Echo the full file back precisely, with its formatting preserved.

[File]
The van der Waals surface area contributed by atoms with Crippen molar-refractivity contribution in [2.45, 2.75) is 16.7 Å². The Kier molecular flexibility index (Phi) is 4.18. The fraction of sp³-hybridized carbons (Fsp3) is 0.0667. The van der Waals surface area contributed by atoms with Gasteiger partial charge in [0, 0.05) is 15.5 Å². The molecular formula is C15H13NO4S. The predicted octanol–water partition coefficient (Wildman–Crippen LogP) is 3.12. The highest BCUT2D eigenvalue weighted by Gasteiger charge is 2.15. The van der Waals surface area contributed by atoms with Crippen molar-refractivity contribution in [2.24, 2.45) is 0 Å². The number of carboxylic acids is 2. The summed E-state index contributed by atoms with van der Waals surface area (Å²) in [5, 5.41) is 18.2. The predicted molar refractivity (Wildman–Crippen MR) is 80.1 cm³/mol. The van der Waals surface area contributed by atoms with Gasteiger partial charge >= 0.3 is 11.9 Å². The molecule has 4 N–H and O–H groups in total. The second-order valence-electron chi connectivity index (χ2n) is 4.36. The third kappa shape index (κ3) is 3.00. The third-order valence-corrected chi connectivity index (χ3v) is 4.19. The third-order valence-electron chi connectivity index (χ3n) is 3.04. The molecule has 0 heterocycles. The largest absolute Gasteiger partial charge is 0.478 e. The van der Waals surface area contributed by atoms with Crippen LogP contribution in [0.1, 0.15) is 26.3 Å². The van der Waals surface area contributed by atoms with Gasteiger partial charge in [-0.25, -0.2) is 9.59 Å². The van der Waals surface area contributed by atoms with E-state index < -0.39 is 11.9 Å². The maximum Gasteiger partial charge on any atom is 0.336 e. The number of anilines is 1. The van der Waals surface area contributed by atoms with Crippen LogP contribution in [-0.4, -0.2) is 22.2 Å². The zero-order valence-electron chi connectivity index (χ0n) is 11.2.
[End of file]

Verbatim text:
The van der Waals surface area contributed by atoms with Crippen molar-refractivity contribution in [2.45, 2.75) is 16.7 Å². The Kier molecular flexibility index (Phi) is 4.18. The fraction of sp³-hybridized carbons (Fsp3) is 0.0667. The van der Waals surface area contributed by atoms with Gasteiger partial charge in [0, 0.05) is 15.5 Å². The molecular formula is C15H13NO4S. The predicted octanol–water partition coefficient (Wildman–Crippen LogP) is 3.12. The highest BCUT2D eigenvalue weighted by Gasteiger charge is 2.15. The van der Waals surface area contributed by atoms with Crippen molar-refractivity contribution in [2.24, 2.45) is 0 Å². The number of carboxylic acids is 2. The summed E-state index contributed by atoms with van der Waals surface area (Å²) in [5, 5.41) is 18.2. The predicted molar refractivity (Wildman–Crippen MR) is 80.1 cm³/mol. The van der Waals surface area contributed by atoms with Gasteiger partial charge >= 0.3 is 11.9 Å². The molecule has 4 N–H and O–H groups in total. The second-order valence-electron chi connectivity index (χ2n) is 4.36. The third kappa shape index (κ3) is 3.00. The third-order valence-corrected chi connectivity index (χ3v) is 4.19. The third-order valence-electron chi connectivity index (χ3n) is 3.04. The molecule has 0 heterocycles. The largest absolute Gasteiger partial charge is 0.478 e. The van der Waals surface area contributed by atoms with Crippen LogP contribution in [0.1, 0.15) is 26.3 Å². The van der Waals surface area contributed by atoms with Gasteiger partial charge in [-0.25, -0.2) is 9.59 Å². The van der Waals surface area contributed by atoms with E-state index < -0.39 is 11.9 Å². The maximum Gasteiger partial charge on any atom is 0.336 e. The number of anilines is 1. The van der Waals surface area contributed by atoms with Crippen LogP contribution in [-0.4, -0.2) is 22.2 Å². The zero-order valence-electron chi connectivity index (χ0n) is 11.2.